Animals and diets. Thirty male Wistar rats of 430–670 g body weight were individually caged and maintained in a 12:12 (light:dark) cycle at 22 ± 2 °C and 50 ± 10% relative humidity. Ten 8-month-old rats were fed with a control diet (Adult control group), ten 26 months-old rats were also fed with a control diet (Aged control group), and the final ten, also 26 months old, were fed with an 80% L-methionine restricted diet (MetR group). The animals were fed ad libitum with a semi-purified diet prepared by MP Biochemicals (Irvine, CA, USA). The composition of the control diet (in g/100 g of diet) was—L-arginine 1.12, L-lysine 1.44, L-histidine 0.33, L-leucine 1.11, L-isoleucine 0.82, L-valine 0.82, L-threonine 0.82, L-tryptophan 0.18, L-methionine 0.86, L-glutamic acid 2.70, L-phenylalanine 1.16, L-glycine 2.33, dextrine 5.0, corn starch 31.82, sucrose 31.79, cellulose 5.0, choline bitartrate 0.20, MP vitamin diet fortification mixture 1.0, mineral mix (AIN) 3.50, and corn oil 8.0. The composition of the methionine restriction diet was similar to that of the control diet except that L-methionine was present at 0.17% instead of the 0.86% of the control diet. The 80% reduction in L-methionine in the restriction diet was compensated with increases in the other dietary components in proportion to their presence in the diet. The two control groups received the same amount of food everyday as the MetR group had eaten on average the previous week (pair feeding). After 7 weeks of dietary treatment, the animals were sacrificed by decapitation. The renal cortex samples were immediately processed or frozen at −80 °C for subsequent assays. All procedures followed the protocols approved by the Catalonian Institutional Committee of Care and Use of Animals (Spain) and the experiments were approved by the Ethics Committee of the University of Lleida (EAEC 18-01/12).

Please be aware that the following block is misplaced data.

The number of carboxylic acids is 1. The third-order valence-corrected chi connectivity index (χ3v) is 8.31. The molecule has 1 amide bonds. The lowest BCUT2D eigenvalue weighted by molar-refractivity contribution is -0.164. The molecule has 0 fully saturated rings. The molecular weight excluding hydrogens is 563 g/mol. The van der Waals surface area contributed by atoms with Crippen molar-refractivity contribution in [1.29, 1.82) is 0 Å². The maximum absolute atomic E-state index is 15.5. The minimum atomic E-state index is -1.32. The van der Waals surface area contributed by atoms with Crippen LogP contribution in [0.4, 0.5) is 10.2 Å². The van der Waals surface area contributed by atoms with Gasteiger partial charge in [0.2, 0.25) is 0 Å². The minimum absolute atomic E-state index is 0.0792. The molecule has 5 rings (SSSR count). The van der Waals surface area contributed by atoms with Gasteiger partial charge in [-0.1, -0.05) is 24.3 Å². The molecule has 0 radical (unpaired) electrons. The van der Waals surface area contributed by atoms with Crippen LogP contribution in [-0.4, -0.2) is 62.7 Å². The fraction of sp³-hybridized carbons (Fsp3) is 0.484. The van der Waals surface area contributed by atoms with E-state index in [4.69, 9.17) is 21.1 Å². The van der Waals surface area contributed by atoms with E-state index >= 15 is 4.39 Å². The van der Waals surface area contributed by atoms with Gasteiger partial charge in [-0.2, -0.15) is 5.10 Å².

Markers of mitochondrial stress and tissue protein damage measured by GC-MS. The marker of mitochondrial stress 2-S-(2-succino)cysteine [2-SC], and different specific markers of protein oxidation (the protein carbonyls glutamic [GSA] and aminoadipic [AASA] semialdehydes), glycoxidation (carboxyethyl-lysine [CEL]), lipoxidation (malondialdehyde-lysine [MDAL]), and mixed glyco- and lipoxidation (carboxymethyl-cysteine [CMC] and carboxymethyl-lysine [CML]) were determined by gas chromatography-mass spectrometry (GC-MS) in renal cortex samples, as previously described [64